there are no legally permissible options.       and Montana.

•The 1997 Supreme Court decisions               •States are free to prohibit it or legalize it.
outlawed physician assisted suicide.
                 Iowa Code 144A
• Life-sustaining Procedures Act
• Advance directives
   – May revoked it at any time
   – Commences when the declarant’s condition is considered
      terminal of when declarant is unable to make decisions
   – Can not be taken into effect if the patient is pregnant and
      the fetus can develop to the point of live birth
• Determination of terminal condition must be done by the
  attending physician and confirmed by another physician
                    Iowa Code 144A
• In the absence of a declaration, consultation or written agreement with
  any of the following, in the following order:
   – Attorney in fact
   – Guardian
   – Spouse
   – Adult child
   – Parent of Patient
   – Adult sibling
• Out of the hospital DNRs are acknowledged
• Out of the hospital DNRs shall not apply when a patient is need of
  emergency medical services outside of the scope of the patient’s terminal
  condition
• Personal wishes of family members of other individuals who are not
  authorized to act should not supersede a valid DNR
              Iowa Code 144A
• If an attending physician is unwilling to comply
  with the declaration of a qualified patient, or an
  out patient DNR the physician has the
  responsibility to transfer care to another
  physician.
• If policies of a health care provider preclude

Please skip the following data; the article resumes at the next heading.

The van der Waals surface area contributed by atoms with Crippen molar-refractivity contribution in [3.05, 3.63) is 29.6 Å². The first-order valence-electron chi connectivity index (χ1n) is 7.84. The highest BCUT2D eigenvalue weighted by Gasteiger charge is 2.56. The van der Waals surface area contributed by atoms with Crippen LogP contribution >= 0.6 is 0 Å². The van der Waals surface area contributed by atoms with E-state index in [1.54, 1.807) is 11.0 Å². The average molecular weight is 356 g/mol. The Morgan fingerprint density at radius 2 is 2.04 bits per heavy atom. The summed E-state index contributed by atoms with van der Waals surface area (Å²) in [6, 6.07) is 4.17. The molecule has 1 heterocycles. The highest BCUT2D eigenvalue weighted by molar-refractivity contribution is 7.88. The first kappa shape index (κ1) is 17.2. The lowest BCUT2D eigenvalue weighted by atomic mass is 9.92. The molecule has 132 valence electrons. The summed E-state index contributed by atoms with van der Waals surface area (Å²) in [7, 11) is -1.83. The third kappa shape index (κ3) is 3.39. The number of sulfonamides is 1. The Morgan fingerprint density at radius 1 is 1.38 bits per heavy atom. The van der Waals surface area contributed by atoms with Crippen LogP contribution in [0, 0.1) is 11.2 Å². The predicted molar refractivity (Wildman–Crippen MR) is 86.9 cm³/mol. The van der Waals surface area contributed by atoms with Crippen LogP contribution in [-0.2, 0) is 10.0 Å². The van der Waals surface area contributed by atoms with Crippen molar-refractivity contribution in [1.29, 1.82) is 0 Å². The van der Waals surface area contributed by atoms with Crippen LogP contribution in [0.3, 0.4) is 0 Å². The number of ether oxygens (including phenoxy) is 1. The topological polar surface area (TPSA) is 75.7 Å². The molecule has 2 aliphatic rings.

compliance with the declaration or out of the
  hospital DNR order of a qualified patient the
  provider should take reasonable steps to transfer
  the patient to another facility.
             Iowa Code 144A
• This chapter creates no presumption
  concerning the intention of an individual who
  has not executed a declaration or an out of
  the hospital DNR order with respect to the
  use, withholding, or withdrawal of life-
  sustaining procedures in the event of a
  terminal condition.
             Iowa Code 144A
• This chapter shall not be interpreted to
  increase or decrease the right of a patient to
  make decisions regarding use of life-sustaining
  procedures as long as the patient is able to do
  so, nor to impair or supersede any right or
  responsibility that any person has to effect the
  withholding or withdrawal of medical care in
  any lawful manner. In that respect, the
  provisions of this chapter are cumulative.
             Iowa Code 144A
• This chapter shall not be construed to
  condone, authorize or approve mercy killings
  or euthanasia, or to permit any affirmative or
  deliberate act of omission to end life other
  than to permit the natural process of dying.
    Informed Consent and Decision
           Making Capacity
• Hierarchy of decision making
  – Individuals own decision (Autonomy)
  – Advance directives
     • Living will, Advance directives
  – Previously stated preferences and values if known
  – Substituted judgment
     • Surrogate decision makers apply known or suspected
       preferences